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Video: Presidential Hopefuls Talking Smoking Bans?

27 Nov 2007

As the 2008 Presidential election gears up, some candidates are weighing in on an issue that could affect cigar smokers in a big way: a national smoking ban.

Leading Democrats Hillary Clinton and Barack Obama, along with a majority of their Democratic peers, have already pledged to sign a national smoking ban for “public places” (by which they mean any space where the public is welcome, even if it is actually owned by a private citizen). Republican candidate Mike Huckabee, known for increasing tobacco taxes as governor of Arkansas, has also pledged to sign and push for a national ban.

But other than Huckabee, we havent seen much from the Republican candidates about smoking bans. It isnt hard to imagine that Congressman Ron Paul – known as “Dr. No” for his votes against any federal law not explicitly authorized by the Constitution – is a strong opponent of smoking bans.

Talk on this important issue has been lacking so far in the campaign, but we’re hoping that changes tomorrow night at the CNN/YouTube debate where questions are submitted by anyone with a webcam.

Ultimately, while Id like to see more in-depth talk about these senseless bans, the following question, submitted by a YouTuber from Minnesota, would be a good start:

Patrick S


14 Responses to “Video: Presidential Hopefuls Talking Smoking Bans?”

  1. Flamingo Tuesday, November 27, 2007 at 6:03 am #

    This guy comes off as sort of a dick, but — like the commentaries on this website — he makes a good point. I hope his question is considered, and I hope it sparks a much-needed debate on government intrusion.

  2. dave Tuesday, November 27, 2007 at 1:48 pm #

    That's a very unobjectionable situation, but what about a existing restaurant that all of a sudden decides to allow and encourage smoking? It's not fair that all the workers will have to put up with it then.

    I love smoking my cigars as much as the next guy, but coming up with a pristine hypothetical is easy, unfortunately the problem is more complex.

  3. Mac and Nudo Wednesday, November 28, 2007 at 4:42 am #

    Dave, it doesn't matter if the restaurant already exists or not. The essence of PRIVATE PROPERTY is that you own it and can do with it as you so choose.

    Sure, some bartenders or waitresses may be inconvenienced or even leave for another job once smoking is allowed, but that policy is up to the business owner — not Washington bureaucrats.

  4. Jeff's Garage a Wednesday, November 28, 2007 at 8:39 am #

    I've said all along, if the demand by the public is truly for a smoke free restaraunt, then the MARKET will accomodate them, as it already has. If I own a restaraunt or a bar, and no one wants to patronize my establishment because of the smoke, to save my business, I'm going to…. ban smoking. But that is MY decision based my business instincts and an understanding of what it is going to take to survive. Let the market – NOT an intrusive government – make the decision for me.

  5. dave Wednesday, November 28, 2007 at 12:16 pm #

    Mac, I'm a cigar smoker and a small business owner. Running a restaurant catering to the public and private property are 2 different creatures.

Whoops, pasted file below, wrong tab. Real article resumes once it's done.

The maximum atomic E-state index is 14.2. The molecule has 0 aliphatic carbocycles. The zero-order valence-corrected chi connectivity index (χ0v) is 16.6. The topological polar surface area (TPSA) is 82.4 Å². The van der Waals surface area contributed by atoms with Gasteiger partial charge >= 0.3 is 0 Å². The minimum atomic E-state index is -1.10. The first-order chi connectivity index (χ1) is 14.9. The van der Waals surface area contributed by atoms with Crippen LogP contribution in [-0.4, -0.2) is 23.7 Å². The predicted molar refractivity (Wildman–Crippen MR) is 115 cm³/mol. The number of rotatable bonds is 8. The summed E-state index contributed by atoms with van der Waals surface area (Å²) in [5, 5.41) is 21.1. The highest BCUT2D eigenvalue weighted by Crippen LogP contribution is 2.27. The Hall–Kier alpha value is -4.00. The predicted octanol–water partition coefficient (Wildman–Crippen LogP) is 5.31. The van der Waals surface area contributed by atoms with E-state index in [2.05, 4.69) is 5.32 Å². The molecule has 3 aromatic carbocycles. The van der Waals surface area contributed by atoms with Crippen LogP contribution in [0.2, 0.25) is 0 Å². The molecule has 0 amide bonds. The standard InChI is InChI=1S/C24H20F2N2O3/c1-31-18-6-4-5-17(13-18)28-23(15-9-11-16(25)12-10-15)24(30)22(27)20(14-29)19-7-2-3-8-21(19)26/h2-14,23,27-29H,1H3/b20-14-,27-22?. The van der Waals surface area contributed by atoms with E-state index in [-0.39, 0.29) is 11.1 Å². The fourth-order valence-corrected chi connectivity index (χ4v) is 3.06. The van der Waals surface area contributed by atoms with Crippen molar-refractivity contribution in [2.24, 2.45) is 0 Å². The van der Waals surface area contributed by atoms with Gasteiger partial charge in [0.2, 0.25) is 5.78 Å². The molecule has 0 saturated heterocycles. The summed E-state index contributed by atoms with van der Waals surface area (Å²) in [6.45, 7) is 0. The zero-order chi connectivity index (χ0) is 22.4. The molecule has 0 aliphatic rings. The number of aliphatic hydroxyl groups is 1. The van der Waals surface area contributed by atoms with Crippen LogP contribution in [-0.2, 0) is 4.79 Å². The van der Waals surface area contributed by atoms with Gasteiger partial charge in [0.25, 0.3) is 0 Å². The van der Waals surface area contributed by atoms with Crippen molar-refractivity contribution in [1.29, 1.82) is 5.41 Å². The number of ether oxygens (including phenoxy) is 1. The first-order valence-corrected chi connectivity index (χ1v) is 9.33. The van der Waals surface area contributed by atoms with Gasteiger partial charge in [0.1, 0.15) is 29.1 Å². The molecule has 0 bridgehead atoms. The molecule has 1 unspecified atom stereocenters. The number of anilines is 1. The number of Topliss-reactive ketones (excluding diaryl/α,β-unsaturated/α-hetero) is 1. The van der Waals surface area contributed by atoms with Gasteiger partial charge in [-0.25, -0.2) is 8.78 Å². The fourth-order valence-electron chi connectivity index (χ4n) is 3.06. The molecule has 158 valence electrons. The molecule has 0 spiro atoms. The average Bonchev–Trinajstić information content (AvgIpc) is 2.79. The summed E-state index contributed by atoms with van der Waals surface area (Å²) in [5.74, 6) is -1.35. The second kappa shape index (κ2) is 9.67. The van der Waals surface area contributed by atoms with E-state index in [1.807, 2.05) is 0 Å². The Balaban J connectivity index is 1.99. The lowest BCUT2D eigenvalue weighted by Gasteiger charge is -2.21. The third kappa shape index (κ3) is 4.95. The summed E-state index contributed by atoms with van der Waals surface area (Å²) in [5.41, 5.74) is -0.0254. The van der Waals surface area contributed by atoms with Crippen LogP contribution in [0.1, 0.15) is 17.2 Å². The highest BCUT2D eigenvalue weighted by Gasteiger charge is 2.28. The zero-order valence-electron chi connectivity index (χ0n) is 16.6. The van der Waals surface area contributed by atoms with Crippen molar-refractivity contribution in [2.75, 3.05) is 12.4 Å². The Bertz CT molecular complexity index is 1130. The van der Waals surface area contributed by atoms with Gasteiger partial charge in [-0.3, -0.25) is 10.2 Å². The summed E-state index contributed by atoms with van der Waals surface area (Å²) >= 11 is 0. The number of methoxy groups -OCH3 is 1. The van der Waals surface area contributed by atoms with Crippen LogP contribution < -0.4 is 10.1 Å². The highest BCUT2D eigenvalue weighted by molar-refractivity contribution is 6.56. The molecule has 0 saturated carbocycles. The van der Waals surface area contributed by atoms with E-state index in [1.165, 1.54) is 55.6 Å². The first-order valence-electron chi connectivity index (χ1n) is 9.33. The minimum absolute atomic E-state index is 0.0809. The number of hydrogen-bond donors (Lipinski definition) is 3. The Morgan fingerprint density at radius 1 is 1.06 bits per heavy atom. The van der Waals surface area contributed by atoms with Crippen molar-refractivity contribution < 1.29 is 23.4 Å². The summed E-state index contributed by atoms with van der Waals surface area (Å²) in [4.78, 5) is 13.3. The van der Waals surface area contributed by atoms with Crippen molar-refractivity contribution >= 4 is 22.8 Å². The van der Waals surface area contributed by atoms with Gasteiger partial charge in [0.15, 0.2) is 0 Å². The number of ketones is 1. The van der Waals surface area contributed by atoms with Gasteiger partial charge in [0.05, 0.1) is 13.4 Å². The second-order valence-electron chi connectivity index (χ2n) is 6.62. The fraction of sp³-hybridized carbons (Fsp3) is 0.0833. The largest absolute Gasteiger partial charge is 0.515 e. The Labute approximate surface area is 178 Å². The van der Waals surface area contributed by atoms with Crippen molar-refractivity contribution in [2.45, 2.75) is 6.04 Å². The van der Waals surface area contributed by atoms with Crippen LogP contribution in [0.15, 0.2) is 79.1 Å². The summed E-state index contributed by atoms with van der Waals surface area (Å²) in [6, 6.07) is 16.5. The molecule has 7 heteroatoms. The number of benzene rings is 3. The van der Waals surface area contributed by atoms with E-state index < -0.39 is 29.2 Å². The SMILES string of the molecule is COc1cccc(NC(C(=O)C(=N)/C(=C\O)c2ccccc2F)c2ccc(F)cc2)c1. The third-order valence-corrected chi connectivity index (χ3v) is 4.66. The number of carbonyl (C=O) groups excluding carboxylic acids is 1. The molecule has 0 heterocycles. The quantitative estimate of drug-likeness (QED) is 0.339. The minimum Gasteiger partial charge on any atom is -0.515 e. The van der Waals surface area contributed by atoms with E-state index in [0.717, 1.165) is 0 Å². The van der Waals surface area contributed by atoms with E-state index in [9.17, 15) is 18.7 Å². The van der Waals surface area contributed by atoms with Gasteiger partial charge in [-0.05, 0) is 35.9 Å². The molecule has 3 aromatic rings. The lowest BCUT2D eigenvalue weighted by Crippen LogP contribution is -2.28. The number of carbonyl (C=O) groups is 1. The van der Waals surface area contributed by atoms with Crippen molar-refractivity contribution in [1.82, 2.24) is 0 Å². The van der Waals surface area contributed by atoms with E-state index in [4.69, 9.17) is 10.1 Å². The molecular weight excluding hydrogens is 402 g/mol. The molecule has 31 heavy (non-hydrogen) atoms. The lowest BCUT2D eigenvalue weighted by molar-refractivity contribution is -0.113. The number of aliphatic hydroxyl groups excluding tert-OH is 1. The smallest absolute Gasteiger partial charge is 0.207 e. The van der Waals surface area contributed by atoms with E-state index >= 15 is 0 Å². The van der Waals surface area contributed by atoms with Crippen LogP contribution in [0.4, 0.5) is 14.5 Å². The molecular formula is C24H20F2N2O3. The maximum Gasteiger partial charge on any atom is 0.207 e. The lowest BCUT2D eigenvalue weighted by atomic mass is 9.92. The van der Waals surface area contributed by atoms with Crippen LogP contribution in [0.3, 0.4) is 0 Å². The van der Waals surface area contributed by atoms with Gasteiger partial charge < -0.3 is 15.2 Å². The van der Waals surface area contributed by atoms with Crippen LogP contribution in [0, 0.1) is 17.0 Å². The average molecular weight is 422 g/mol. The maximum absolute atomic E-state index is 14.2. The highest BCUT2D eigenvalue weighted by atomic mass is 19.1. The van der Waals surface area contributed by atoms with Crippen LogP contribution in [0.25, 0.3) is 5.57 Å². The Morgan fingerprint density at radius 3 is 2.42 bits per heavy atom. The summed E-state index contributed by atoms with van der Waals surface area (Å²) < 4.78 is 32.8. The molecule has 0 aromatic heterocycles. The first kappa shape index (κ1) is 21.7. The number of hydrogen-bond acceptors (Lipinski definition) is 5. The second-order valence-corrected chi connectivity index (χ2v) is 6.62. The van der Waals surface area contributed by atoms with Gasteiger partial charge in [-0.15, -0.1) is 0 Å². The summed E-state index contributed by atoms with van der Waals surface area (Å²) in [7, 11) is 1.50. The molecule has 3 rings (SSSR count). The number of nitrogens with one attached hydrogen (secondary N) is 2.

I'm all for owners setting up their own rules. Changing working conditions on the employees would violate employee rights. That's the sticky point for me.

    If you want to start a restaurant, hire people who are willing to work under the conditions you've set forth, go fot it and I'll definitely frequent and enjoy smokes there.

    basically, i don't think you can violate the working conditions agreed upon originally with the employees.

  6. Jeff's Garage a Wednesday, November 28, 2007 at 1:41 pm #

    Dave I'm going to take Mac's side on this.

    If I OWN the restaraunt, I should be allowed to make the decision as to what legal activities are to be condoned on my private property. So running a business and private property rights go hand in hand, they are not unrelated in this regard. That's what makes so many of us crazy over this. Its a gross violation of the private property rights of the business owners. And its a violation that can cost the business owner money, because the government is making the decision for them, based on do-gooder ideology, not on what makes the most business sense.

    Businesses do not exist for the employees – they exist to turn a profit for those who own them. No one has a right to dictate to their boss what the terms or their employment are after they are already working there. Now, if there is some type of contract that the boss has agreed to, then ethically yes, the employer is obligated to live up to that agreement. But to say that I should make my business decisions based whether or not my employees will be happy with it…..

  7. bill Thursday, November 29, 2007 at 10:44 am #

    i wish everybody would stop reading books from chapter 5 on. start at chapter 1 i.e. exsiting businesses may have existing agreements with employees that the business is smoke free but only because the government changed the rules that were in force previously. if the employees had no problem with the rule change of not allowing smoking they should not have a problem when the discrimantory bans are lifted. they can't have it both ways

  8. bill Thursday, November 29, 2007 at 10:48 am #